Chefs take the same approach, which might explain the rise and rise of television chefs and recipe-book authors such as Jamie Oliver, Gordon Ramsey and Nigella Lawson. It looks as though they’re making the task of food sourcing, selection and preparation simple and easy to do, but if you look closer and listen more attentively, you’ll notice that they describe in great detail how they went looking for this precise kind of chilli (in Oliver’s self-admitted addicted case), this special olive oil from a particular region, a unique blend of rock salt and spices you can only obtain from high in the Himalayas or the Andes, or roe from a particular kind of scallop sourced from the waters 2km off the coast of Tasmania.
As researcher Martin Lindstrom says, every successful product has to have a secret ingredient.
Take milk. When I was young I learnt from my aunt the farmer that milk comes from a cow’s udder and emerges warm, tasty, simple and natural every time you milk the cow.
But those who collect, process, package and sell milk also know that while "milk is milk", it can be sold in many different ways, products, packages and prices, and this increases its value to the market overall.
Demand for milk, milk products and products with milk as an ingredient is so high in Australia that milk is the main weapon in supermarket price wars. When I searched the online shopping catalogue of one of Australia’s main supermarket chains in April 2014 using the one-word search term "milk", the database returned 458 products which included the word "milk" in their metadata description.
Milk is processed, packaged and sold on its own but also flavoured, powdered and enhanced; it’s in cheeses, dips, biscuits, cakes and sauces; other products such as soy and almond are ground and liquidised and sold as "milk drinks"; and a whole new kind of chocolate was invented, "milk chocolate". Even milk that is exactly the same is packaged, priced and marketed by different companies and they compete side-by-side on shelves around the world (play the clip above).
Or take medicine. The Australian Medical Council is responsible for advising the Commonwealth Minister for Health and Ageing on which disciplines of medical practice should be recognised as medical specialties in Australia. The council’s list of recognised medical specialities is four pages long: everyone knows that doctors specialise in what they do but what most people don’t think about is that this allows specialists to conduct, package, market and most importantly, to sell specialist procedures in competition with other doctors.
Pathology, for instance, is divided into general pathology, anatomical pathology (including cytopathology), chemical pathology, forensic pathology, haematology, immunology and microbiology; surgery into cardio-thoracic, general, neurosurgery, orthopaedic, otolaryngology – head and neck, paediatric surgery, plastic and reconstructive, urology and vascular surgery. And general specialists (not your average GP) can work in "general medicine", general paediatrics, cardiology, clinical genetics, clinical pharmacology, community child health, endocrinology, gastroenterology and hepatology, geriatric medicine, haematology, immunology and allergy, infectious diseases, intensive care medicine, medical oncology, neonatal/perinatal medicine, nephrology, neurology, nuclear medicine, paediatric emergency medicine, palliative medicine, respiratory and sleep medicine, and rheumatology.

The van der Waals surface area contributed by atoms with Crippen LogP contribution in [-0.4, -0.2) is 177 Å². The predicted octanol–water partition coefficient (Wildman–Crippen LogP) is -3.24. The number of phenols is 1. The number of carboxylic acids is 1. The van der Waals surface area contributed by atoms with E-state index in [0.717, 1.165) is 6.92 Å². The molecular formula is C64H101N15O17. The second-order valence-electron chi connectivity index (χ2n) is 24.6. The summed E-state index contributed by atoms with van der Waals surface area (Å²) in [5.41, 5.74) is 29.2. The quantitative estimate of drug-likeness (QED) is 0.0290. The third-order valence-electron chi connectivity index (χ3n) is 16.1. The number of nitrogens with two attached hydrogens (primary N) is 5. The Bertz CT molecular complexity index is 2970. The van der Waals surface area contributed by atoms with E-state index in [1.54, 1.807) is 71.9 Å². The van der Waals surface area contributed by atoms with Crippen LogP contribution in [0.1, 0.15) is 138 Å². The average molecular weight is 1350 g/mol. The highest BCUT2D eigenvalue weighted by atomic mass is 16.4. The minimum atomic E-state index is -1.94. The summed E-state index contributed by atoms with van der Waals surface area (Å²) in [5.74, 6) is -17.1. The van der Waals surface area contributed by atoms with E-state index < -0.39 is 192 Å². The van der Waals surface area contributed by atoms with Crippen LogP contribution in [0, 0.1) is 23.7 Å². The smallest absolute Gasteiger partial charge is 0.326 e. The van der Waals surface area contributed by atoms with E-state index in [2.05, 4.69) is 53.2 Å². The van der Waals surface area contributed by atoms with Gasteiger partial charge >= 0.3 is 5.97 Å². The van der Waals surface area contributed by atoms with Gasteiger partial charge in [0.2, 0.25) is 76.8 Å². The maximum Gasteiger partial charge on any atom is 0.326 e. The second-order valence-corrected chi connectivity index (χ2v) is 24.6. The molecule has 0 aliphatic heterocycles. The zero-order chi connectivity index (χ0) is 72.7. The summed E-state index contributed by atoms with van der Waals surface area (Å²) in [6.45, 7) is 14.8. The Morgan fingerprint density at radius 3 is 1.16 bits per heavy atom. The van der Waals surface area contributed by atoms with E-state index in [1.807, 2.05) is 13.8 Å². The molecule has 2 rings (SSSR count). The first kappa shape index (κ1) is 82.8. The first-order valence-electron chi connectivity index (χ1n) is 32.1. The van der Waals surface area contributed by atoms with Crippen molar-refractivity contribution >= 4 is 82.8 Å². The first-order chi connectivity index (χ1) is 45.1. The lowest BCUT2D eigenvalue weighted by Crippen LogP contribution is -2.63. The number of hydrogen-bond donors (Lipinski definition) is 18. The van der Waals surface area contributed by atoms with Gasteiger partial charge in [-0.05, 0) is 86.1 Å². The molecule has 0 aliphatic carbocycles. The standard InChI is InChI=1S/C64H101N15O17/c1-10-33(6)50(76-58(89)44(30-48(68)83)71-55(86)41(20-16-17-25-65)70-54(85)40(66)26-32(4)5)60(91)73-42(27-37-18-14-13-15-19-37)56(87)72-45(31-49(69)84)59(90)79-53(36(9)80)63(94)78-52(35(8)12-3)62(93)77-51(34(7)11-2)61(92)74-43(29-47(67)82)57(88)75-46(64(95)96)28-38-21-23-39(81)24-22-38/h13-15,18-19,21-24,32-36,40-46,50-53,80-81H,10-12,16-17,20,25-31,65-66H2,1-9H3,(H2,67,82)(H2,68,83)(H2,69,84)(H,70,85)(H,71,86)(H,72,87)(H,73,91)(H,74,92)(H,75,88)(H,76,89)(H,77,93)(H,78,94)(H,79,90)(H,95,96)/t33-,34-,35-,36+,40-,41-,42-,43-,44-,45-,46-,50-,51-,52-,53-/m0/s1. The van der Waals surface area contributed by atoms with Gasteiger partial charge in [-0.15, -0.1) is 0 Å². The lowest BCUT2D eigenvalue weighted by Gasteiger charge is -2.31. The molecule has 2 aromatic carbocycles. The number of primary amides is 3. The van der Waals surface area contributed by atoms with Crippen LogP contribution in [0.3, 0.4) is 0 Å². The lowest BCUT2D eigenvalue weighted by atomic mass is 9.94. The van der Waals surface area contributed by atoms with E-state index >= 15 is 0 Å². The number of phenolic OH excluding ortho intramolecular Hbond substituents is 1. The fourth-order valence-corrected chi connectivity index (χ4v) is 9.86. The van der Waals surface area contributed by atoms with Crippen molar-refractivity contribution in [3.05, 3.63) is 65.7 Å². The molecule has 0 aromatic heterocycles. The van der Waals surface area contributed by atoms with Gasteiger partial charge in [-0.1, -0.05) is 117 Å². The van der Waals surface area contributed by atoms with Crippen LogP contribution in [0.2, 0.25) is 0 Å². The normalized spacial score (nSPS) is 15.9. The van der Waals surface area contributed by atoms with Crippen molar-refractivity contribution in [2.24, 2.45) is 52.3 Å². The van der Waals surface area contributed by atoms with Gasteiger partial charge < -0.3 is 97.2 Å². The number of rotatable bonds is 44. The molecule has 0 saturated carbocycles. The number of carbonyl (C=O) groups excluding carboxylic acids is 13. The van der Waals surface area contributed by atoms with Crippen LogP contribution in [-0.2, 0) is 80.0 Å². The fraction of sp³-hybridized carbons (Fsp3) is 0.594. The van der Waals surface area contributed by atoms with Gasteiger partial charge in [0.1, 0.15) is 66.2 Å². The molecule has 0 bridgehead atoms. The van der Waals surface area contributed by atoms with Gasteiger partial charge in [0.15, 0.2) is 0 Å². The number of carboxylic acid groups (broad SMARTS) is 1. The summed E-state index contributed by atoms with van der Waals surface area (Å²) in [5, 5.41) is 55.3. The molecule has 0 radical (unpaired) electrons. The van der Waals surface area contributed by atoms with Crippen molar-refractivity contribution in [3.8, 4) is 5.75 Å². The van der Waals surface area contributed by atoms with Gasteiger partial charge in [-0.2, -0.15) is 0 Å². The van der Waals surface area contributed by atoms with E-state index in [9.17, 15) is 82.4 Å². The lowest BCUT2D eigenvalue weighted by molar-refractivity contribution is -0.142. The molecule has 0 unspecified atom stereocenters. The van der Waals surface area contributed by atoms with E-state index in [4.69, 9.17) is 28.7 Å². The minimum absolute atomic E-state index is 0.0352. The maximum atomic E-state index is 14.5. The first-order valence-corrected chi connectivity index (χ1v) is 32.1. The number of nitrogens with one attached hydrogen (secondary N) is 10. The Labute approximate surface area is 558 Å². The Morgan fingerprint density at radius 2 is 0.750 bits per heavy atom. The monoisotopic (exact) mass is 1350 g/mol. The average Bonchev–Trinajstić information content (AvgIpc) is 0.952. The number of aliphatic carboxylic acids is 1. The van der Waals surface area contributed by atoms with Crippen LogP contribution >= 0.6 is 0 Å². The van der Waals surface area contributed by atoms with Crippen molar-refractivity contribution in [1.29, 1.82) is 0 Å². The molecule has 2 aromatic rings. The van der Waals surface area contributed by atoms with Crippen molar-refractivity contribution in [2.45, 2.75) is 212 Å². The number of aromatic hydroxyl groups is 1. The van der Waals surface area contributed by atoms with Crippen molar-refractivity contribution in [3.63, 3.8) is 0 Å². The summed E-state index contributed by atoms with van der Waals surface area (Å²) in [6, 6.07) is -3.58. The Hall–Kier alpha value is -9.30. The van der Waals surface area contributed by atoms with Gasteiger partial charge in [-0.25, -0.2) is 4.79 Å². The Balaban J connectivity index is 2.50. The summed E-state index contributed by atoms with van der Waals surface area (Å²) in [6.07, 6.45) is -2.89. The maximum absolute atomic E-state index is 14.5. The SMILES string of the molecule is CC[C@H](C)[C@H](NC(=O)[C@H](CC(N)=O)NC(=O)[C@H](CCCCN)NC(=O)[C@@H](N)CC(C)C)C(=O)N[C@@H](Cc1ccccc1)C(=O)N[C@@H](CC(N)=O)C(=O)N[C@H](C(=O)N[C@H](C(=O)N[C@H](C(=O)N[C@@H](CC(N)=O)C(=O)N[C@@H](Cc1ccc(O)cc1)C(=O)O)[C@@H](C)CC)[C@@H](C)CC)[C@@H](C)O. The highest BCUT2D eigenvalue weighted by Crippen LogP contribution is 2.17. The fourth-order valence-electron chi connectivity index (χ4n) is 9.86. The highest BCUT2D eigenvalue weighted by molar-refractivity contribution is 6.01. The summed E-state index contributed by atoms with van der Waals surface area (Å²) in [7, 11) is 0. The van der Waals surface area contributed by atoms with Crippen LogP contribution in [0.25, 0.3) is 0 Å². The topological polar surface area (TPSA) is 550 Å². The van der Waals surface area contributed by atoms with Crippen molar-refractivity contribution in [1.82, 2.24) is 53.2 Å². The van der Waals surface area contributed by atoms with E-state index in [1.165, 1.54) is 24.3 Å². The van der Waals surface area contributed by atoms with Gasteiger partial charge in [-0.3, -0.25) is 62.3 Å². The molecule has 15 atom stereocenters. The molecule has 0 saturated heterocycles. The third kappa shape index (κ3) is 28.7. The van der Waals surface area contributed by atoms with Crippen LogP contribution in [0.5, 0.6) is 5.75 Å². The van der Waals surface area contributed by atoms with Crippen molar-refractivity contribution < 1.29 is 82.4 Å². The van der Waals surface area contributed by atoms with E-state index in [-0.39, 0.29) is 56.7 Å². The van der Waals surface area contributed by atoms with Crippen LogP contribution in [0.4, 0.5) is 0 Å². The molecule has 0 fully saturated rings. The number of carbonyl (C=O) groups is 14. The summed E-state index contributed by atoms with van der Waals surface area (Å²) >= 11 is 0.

Ask any medical specialist who has to pay the bills at the end of the day and s/he’ll agree that these are not just areas of work: they’re areas of business and trade.
Let's meet here next week ... cheers!
Festivals are a special kind of market and I saw this in action at the Great British Cheese Festival in Cardiff, Wales, in 2010.
That autumn afternoon, I sheltered in a timber-lined 18th century tavern, the Rummer, opposite Cardiff’s landmark medieval castle.
Outside, people hurried past in the blustery streets or waited for buses, heading home after a busy working day. Next door, they paused in the arcades, picking up items for the evening, or maybe gifts for special occasions.
‘I wonder what they’re buying,’ I mused, over a pint of Hereford Pale Ale from the Wye Valley Brewery. ‘Cheese, probably,’ glancing at the placards outside the castle across the road.
But the cheese exhibits were only part of the festival. When I arrived next day it was about 11am and clear, also unseasonably warm.
The queue wasn’t that long yet and the crowds not that intense, although they would develop to much more of a bustle within hours. The first thing I encountered wasn’t a cheese exhibit at all, it was a pork stall.
Next week, inside the festival.
JOHN COKLEY PhD MBA has written for and produced newspapers, magazines, books, broadcasting and online content since 1981. This blog is about changing and improving journalism, making it more profitable and better quality, about encouraging citizen journalism, and leading the world out of the old journalism and into the new. Read more about John here: